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Description de l’éditeur

The dissolution of the Soviet Union was a world-historical event. Understanding rare events is notoriously difficult. What is it a case of? With what should it be compared? How can it be explained? My approach to these questions is grounded in my disciplinary background in sociology and my interest in the cultural mechanisms that drive systemic change. A cultural approach, rooted in the logic of process-tracing, helps both to define the object of interest--what exactly ended, if indeed it is over--and to understand what happened to it. The title of this article reflects the choices I made in cutting into the enormous literature on this subject. First, I follow Stephen Cohen's lead in using the term "end" rather than "collapse" to define the historical process of interest. Collapse, he maintains, implies "inherently terminal causes.... If we ask instead how and why the Union was abolished, dissolved, disbanded, or simply ended, the formulation leaves open the possibility that contingencies or subjective factors may have been the primary cause and therefore that a different outcome was possible." (1) Imagining different possible outcomes is at the core of counterfactual reasoning, a method that enables us to explain rare events by analyzing sequences of events within cases and identifying mechanisms that make causal arguments theoretically plausible. (2) The term "end" rather than "collapse" also opens the possibility of a prolonged process, brought about by human agency rather than a natural cataclysm. (3)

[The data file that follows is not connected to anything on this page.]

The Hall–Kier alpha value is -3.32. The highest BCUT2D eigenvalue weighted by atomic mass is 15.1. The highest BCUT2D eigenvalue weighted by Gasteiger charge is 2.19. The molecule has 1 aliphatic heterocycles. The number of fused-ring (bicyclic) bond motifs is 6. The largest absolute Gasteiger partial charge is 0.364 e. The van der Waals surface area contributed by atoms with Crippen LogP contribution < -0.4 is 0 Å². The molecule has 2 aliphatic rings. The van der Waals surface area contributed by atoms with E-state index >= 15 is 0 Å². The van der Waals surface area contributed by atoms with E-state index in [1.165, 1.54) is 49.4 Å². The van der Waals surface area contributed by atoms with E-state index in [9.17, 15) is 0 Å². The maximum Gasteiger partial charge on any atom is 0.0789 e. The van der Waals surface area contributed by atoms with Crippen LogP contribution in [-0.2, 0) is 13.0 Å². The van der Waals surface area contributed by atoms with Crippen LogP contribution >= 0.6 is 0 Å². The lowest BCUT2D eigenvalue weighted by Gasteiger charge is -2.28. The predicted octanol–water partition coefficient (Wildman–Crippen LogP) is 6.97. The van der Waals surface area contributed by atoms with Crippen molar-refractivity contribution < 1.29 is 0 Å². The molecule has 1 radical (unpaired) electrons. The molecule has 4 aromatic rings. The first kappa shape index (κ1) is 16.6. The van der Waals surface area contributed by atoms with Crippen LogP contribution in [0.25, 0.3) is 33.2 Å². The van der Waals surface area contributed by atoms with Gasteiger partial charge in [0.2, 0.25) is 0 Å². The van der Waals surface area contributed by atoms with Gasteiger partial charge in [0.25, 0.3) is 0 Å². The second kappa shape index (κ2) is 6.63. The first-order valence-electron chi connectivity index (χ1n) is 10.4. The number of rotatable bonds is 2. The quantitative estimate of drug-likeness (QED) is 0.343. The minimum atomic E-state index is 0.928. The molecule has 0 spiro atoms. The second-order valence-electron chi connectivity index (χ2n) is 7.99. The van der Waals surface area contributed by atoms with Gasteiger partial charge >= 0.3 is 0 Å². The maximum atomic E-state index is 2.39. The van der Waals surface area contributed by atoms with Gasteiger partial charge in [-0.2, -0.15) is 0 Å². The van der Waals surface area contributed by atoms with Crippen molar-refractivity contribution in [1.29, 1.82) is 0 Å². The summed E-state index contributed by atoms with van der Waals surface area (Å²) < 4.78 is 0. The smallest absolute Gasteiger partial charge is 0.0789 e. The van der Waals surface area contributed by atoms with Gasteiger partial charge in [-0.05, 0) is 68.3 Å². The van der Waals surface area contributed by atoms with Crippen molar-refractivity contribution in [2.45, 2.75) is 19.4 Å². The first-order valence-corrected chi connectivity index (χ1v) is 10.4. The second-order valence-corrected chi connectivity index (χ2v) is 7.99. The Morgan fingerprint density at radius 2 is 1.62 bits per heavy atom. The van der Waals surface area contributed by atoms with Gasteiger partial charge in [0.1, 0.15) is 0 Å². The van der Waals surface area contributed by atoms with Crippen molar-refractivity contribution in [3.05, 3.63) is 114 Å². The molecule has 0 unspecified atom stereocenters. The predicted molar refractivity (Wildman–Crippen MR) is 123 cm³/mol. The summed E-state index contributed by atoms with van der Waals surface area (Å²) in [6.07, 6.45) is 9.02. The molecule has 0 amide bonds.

GENRE
Histoire
SORTIE
2011
22 septembre
LANGUE
EN
Anglais
LONGUEUR
28
Pages
ÉDITEUR
Slavica Publishers, Inc.
TAILLE
192.7
Ko

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